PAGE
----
By Besha Rodell
By Patrick Range McDonald
By Michael Goldstein
By Dennis Romero
By Sarah Fenske
By Matthew Mullins
By Patrick Range McDonald
By LA Weekly
Even as he dutifully shows me a bed he designed (the headboard was made, he says, by “Raoul, the upholsterer to the stars”), he‘s eager to get me over to the computer, a relatively new obsession. Lynch’s tastes may run to retro in cars and lamps, but he‘s not one of those Luddites who find Flash animation as incomprehensible as Sanskrit or hate digital video (he’s thought of making a silly DV comedy titled The Dream of the Bovine). Lynch happily embraces what he calls the “beautiful world” of the Internet, which he sees as a new frontier of staggering freedom. “The whole world is made of little bits,” he says, “and now we‘ve been given little bits that we can manipulate. The sky is the limit.”
Predictably, Lynch has no discernible interest in using computers the way most of us do. He rarely surfs the Net, doesn’t play video games. Instead, he has spent much of the last two years designing DavidLynch.com, which was optimistically scheduled to launch October 12 (it didn‘t make it) and should be open for business any day now. The site will showcase all manner of new Lynchiana, from still photographs and music to DV serials.
Once his computer’s booted up, he clicks his mouse. Up pops a set of surreal teeth that open and close. Very spooky.
Click! We‘re looking at a seedy apartment occupied by three characters, all of whom have human bodies topped with big-eared bunny heads.
Click! An extraordinary close-up of bees.
Click! A naked woman in a jar.
Click! A butcherd pig that’s been reassembled and now stands on its back legs (“I‘m going to make the pig walk”).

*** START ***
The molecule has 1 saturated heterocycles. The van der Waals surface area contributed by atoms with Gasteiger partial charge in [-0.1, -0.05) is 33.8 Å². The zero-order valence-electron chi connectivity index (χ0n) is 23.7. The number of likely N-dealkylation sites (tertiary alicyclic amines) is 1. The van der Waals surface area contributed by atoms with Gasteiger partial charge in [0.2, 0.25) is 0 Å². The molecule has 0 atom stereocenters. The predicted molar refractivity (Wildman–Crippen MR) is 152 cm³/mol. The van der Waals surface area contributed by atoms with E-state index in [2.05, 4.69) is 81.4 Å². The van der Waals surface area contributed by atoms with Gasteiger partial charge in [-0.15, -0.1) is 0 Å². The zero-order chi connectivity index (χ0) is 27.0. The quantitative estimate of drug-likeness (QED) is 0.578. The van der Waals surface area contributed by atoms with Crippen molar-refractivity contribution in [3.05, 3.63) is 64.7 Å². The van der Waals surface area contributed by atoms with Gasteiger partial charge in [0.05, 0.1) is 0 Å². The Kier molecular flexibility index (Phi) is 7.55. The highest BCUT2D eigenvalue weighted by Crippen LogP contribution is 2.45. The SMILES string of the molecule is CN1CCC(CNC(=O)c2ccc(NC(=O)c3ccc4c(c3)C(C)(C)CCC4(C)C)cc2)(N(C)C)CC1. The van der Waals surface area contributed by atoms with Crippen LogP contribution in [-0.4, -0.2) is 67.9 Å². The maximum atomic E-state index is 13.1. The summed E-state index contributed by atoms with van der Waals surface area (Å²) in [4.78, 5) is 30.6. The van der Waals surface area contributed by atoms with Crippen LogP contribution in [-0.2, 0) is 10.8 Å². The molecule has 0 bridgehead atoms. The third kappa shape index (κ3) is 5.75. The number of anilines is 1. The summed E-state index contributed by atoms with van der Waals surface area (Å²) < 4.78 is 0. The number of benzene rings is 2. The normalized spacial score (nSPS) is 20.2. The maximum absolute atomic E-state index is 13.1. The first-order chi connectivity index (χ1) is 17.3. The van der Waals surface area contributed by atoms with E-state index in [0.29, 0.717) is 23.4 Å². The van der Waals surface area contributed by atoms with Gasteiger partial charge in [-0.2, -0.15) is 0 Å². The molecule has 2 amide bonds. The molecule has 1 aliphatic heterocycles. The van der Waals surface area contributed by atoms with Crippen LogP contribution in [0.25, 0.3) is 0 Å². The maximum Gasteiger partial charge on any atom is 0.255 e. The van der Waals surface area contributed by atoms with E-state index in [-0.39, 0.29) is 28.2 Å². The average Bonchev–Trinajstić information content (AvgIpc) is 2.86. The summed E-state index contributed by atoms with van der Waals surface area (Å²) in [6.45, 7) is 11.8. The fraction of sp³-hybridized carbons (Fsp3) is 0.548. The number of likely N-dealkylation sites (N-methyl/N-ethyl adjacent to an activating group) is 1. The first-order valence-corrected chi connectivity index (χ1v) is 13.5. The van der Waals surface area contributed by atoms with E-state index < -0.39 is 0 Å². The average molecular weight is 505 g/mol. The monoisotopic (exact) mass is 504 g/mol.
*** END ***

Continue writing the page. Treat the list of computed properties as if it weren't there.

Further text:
Click! To my shock, there’s a picture of Lynch bending over and pointing his finger at his backside (covered, thank heavens), which is aimed straight at the camera.
Lynch laughs. “I did this one for a guy who said I hadn‘t paid him some money.”
We spend a long time perusing a still photo of the elevator lobby from Eraserhead. Using PhotoShop, Lynch has been able to make the elevator doors slide open to reveal what’s inside -- light spills out onto the carpet in the foreground.
He stares at it intently. “There was a period when I could get lost in this world for weeks at a time.”
My allotted time has run out, and I keep preparing to leave. But looking at all this material, Lynch is getting excited. He keeps offering to show me one more thing. He shows me two nudes. He shows me another Polish factory. He shows me the lovely prototype image for his Web site‘s chat room, which looks like some unholy hybrid of a steam engine and a film projector.
As the images keep coming (even more bees!), I find myself getting caught up in his boyish enthusiasm. His stuff really is cool! And I’m reminded why, though some folks think him dark or nasty, I‘ve always found Lynch inspiring. A true romantic, he believes in the transcendent power of imagination, the possibility of creating wondrous new worlds.
Computers, I say, must be a real boon to obsessives like him.
He tells me that, for the upcoming DVD of Eraserhead, a man named Arash has spent four months digitally tweaking all the images.
“You know, like, when you’re watching a film on TV, you see little white specks? That‘s negative dirt. On Eraserhead, the dirt was built in. There was no way to get rid of it. Every print had the same dirt. And you know how when you’re on your computer and you‘ve got your magnifying glass, you can go to the next magnification and see large? And on the next magnification you’ll see billions of pieces of dirt and so on? Well, Arash has cleaned this thing.”
“Frame by frame.” He beams triumphantly. “It will be the cleanest film in cinema history.”